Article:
- Excellent breeding system
- Fun mechanics
- Lots to unlock
- Unlock progression scaling
- Short game play
- Not many avenues for income
AquaCulture Land is the new Simulation fishing adventure on Steam now for $9.99. You’ll breed fish, maint the habitats they live in, and do everything a successful fish farm requires to flourish your business. You visit their Steam store page at https://store.steampowered.com/app/858630/Aquaculture_Land/.
Graphics and Styling
The styling choice in AquaCulture Land is a new age style pixel art. Bright colors, clean lines, and overall vibrant styling are all present characteristics of the styling.
The overall design works very well for the intended purpose of the game. It looks good enough to be enjoyable but isn’t overbearing, causing to much clutter and confusion. Even when you have your entire farm filled with ponds and attractions, the simple design still allows you to know what is going on with every pond.
AquaCulture Land Gameplay
The gameplay is AquaCulture Land revolves around creating, maintaining, and keeping your fish ponds in working order. The game begins as most sims do, given a desolate plot of land, your task is to breathe life into the property.
The main attraction in AquaCulture Land is breeding fish, on contracts, and selling them for profit. Each contract specifies a breed of fish and a specific amount. Once completed, you can turn in your contracts to collect the bounty. This aspect of the game was straight forward. As you advance further and turn in more contracts, you unlock more breeds and higher-level contracts. While the system works and does what it should, it got old rather quick. I would have loved to see more options for income generation other than the contracts and fish ponds.
The progression in AquaCulter Land was probably my biggest issue with the game. As you turn in contracts and gain experience, and you gain access to more tools and better equipment. Each of these upgrades provides a different purpose, whether it be more efficient aeration, better water filtering, or higher power generation. That in itself was a great feature, and I enjoyed unlocking new tools. However, the issue is the rate at which upgrades scale to the rest of your farm.
After around 3 hours of game time, I had a massive spawling fish farm, which was raking in millions of dollars. I had maxed out fish breeding, and I’ll talk more about this soon. I had millions of dollars in reserve, my fish farms where all completely self-sustained and had perfect stats. However, I still had many levels to gain to unlock everything. So my issue is that I was able to max out my farm have perfectly balanced ponds where all my fish were happy, basically making grinding for further upgrades a bit irrelevant. Personally, I would have loved to see the earlier equipment nerfed, making the further unlocks required and perhaps making giant spawling farms a bit harder to achieve.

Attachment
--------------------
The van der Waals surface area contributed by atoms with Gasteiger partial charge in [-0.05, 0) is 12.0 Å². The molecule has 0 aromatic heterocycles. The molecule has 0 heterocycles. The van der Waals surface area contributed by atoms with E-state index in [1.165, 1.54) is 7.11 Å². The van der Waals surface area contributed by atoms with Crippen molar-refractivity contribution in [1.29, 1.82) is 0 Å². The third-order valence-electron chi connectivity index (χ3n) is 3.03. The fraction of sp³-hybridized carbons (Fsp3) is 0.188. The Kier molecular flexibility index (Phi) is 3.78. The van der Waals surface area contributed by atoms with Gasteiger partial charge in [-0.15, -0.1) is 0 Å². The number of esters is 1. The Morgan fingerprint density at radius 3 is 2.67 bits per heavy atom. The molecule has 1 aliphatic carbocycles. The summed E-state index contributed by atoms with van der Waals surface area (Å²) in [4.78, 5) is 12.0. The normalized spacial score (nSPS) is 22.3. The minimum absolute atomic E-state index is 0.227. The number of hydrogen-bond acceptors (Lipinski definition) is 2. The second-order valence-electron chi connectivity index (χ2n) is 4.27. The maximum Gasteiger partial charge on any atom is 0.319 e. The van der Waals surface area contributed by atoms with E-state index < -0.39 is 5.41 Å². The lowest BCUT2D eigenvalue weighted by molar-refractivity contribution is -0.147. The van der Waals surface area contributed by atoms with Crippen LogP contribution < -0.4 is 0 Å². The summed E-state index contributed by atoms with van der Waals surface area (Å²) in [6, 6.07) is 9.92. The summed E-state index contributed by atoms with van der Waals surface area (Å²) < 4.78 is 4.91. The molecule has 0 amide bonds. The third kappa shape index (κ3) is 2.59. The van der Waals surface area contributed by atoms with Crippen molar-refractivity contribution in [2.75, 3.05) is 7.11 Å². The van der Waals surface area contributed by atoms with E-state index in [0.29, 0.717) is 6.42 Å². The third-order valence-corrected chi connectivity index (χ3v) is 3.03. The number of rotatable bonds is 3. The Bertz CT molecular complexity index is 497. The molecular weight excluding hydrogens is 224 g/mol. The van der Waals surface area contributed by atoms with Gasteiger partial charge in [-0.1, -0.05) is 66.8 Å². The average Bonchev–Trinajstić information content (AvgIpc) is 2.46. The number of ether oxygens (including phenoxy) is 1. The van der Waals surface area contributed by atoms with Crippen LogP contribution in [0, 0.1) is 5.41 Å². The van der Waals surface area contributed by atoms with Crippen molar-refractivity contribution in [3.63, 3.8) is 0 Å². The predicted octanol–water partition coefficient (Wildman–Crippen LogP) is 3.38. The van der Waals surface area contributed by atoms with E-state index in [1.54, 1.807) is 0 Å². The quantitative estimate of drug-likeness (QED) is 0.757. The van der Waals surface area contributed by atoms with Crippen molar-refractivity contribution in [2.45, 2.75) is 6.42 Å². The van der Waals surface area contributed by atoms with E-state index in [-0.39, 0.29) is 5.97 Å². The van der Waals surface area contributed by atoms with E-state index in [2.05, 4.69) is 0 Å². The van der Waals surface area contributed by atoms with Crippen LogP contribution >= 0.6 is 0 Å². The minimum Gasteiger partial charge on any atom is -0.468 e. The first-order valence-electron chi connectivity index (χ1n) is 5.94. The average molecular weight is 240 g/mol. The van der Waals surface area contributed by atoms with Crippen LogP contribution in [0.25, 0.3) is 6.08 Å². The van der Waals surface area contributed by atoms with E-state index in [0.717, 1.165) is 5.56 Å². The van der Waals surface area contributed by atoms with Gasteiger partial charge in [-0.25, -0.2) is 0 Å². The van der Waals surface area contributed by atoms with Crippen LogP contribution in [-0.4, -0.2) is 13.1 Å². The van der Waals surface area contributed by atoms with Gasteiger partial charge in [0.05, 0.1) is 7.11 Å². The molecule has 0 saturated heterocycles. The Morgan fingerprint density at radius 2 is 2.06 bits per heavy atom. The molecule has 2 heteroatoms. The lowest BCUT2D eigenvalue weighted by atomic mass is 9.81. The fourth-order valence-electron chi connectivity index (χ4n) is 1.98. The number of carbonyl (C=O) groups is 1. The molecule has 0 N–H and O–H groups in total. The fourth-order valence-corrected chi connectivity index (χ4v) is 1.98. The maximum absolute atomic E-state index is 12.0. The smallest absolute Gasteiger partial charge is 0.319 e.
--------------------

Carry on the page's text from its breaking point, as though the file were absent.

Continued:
On the flip side, I love the addition of fish breeding and customization. Throughout the game, you get breeding points that can be used towards breeding fish and increasing their base stats. Doing so allows you to create “new breeds” of fish that do everything from increasing yield, increasing profit per fish, and faster growing times. This allowed for a ton of customization and how your farm runs. Since points are somewhat challenging to get, it drove us into hyper-specialization into certain breeds of fish. I loved this and thought it added a ton of depth to the game.
One final thing I wanted to touch on that I only briefly mentioned before was the ability to create fishing ponds. While the main attraction and money generation in the game is breeding and selling fish. You also can dedicate some ponds to fishing ponds where visitors can visit and pay you money to fish. This allowed you to turn your fish farm into a tourist attraction and earn money via another channel. You unlock the ability to convert farms into ponds later and can only convert a couple to start, but as you progress, you unlock the ability to convert more and more farms to ponds.
AquaCulture Land is a game that anybody who enjoys sim games is sure to love. Currently, there isn’t a ton of content in the game, and I expect most people can get five to ten hours of gameplay. Some of this can be alleviated, I feel, by the developers hampering early game progression and making unlocks more valuable. The game is early access, so I’m sure more features are coming. Pricing wise at just under $10 the game is a good fit for the amount of current in-game content. If you are a fan of casual sim games, I would definitely recommend adding this game to your Steam library.